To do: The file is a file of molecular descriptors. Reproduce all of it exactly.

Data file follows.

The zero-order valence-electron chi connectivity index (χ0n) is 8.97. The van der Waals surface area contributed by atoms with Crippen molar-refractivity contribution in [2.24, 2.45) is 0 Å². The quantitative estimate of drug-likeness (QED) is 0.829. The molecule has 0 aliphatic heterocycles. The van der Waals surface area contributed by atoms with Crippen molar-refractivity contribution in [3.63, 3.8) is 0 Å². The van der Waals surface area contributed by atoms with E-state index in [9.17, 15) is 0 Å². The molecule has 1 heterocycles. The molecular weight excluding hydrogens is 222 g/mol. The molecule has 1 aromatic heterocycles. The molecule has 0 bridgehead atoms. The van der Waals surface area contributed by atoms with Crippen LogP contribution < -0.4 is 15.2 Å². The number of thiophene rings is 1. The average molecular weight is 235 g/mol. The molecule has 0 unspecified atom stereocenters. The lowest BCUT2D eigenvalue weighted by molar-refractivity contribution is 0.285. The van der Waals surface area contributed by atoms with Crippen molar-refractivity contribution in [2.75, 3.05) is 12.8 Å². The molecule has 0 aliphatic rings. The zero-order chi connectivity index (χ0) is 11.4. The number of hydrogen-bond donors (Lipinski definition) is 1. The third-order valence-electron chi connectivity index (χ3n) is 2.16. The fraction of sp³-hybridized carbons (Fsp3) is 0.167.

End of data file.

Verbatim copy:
The zero-order valence-electron chi connectivity index (χ0n) is 8.97. The van der Waals surface area contributed by atoms with Crippen molar-refractivity contribution in [2.24, 2.45) is 0 Å². The quantitative estimate of drug-likeness (QED) is 0.829. The molecule has 0 aliphatic heterocycles. The van der Waals surface area contributed by atoms with Crippen molar-refractivity contribution in [3.63, 3.8) is 0 Å². The van der Waals surface area contributed by atoms with E-state index in [9.17, 15) is 0 Å². The molecule has 1 heterocycles. The molecular weight excluding hydrogens is 222 g/mol. The molecule has 1 aromatic heterocycles. The molecule has 0 bridgehead atoms. The van der Waals surface area contributed by atoms with Crippen LogP contribution < -0.4 is 15.2 Å². The number of thiophene rings is 1. The average molecular weight is 235 g/mol. The molecule has 0 unspecified atom stereocenters. The lowest BCUT2D eigenvalue weighted by molar-refractivity contribution is 0.285. The van der Waals surface area contributed by atoms with Crippen molar-refractivity contribution in [2.75, 3.05) is 12.8 Å². The molecule has 0 aliphatic rings. The zero-order chi connectivity index (χ0) is 11.4. The number of hydrogen-bond donors (Lipinski definition) is 1. The third-order valence-electron chi connectivity index (χ3n) is 2.16. The fraction of sp³-hybridized carbons (Fsp3) is 0.167.